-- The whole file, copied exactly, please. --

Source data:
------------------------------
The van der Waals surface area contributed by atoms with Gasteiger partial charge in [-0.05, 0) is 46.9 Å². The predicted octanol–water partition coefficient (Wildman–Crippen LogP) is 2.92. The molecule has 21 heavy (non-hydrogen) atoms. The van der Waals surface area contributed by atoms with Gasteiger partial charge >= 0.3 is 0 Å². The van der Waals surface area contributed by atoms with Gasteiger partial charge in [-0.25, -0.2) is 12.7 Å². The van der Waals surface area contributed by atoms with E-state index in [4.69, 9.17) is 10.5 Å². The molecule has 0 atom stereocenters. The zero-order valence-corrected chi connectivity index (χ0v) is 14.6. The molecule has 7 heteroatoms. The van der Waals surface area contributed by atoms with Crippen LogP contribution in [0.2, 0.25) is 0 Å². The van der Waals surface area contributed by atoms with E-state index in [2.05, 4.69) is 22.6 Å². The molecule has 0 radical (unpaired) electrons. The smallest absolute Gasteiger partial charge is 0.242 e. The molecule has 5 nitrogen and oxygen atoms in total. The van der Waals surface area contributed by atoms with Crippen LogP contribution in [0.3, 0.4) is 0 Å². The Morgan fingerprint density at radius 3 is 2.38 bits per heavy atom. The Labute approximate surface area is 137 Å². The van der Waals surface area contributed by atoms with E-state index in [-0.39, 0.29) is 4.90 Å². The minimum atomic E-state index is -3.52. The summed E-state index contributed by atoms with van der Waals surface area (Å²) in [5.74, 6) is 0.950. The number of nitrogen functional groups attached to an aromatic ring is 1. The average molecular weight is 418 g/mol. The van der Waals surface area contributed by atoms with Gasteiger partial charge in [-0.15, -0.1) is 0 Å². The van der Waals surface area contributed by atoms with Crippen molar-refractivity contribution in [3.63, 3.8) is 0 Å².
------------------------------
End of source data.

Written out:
The van der Waals surface area contributed by atoms with Gasteiger partial charge in [-0.05, 0) is 46.9 Å². The predicted octanol–water partition coefficient (Wildman–Crippen LogP) is 2.92. The molecule has 21 heavy (non-hydrogen) atoms. The van der Waals surface area contributed by atoms with Gasteiger partial charge >= 0.3 is 0 Å². The van der Waals surface area contributed by atoms with Gasteiger partial charge in [-0.25, -0.2) is 12.7 Å². The van der Waals surface area contributed by atoms with E-state index in [4.69, 9.17) is 10.5 Å². The molecule has 0 atom stereocenters. The zero-order valence-corrected chi connectivity index (χ0v) is 14.6. The molecule has 7 heteroatoms. The van der Waals surface area contributed by atoms with Crippen LogP contribution in [0.2, 0.25) is 0 Å². The van der Waals surface area contributed by atoms with E-state index in [2.05, 4.69) is 22.6 Å². The molecule has 0 radical (unpaired) electrons. The smallest absolute Gasteiger partial charge is 0.242 e. The molecule has 5 nitrogen and oxygen atoms in total. The van der Waals surface area contributed by atoms with Crippen LogP contribution in [0.3, 0.4) is 0 Å². The Morgan fingerprint density at radius 3 is 2.38 bits per heavy atom. The Labute approximate surface area is 137 Å². The van der Waals surface area contributed by atoms with E-state index in [-0.39, 0.29) is 4.90 Å². The minimum atomic E-state index is -3.52. The summed E-state index contributed by atoms with van der Waals surface area (Å²) in [5.74, 6) is 0.950. The number of nitrogen functional groups attached to an aromatic ring is 1. The average molecular weight is 418 g/mol. The van der Waals surface area contributed by atoms with Gasteiger partial charge in [-0.15, -0.1) is 0 Å². The van der Waals surface area contributed by atoms with Crippen molar-refractivity contribution in [3.63, 3.8) is 0 Å².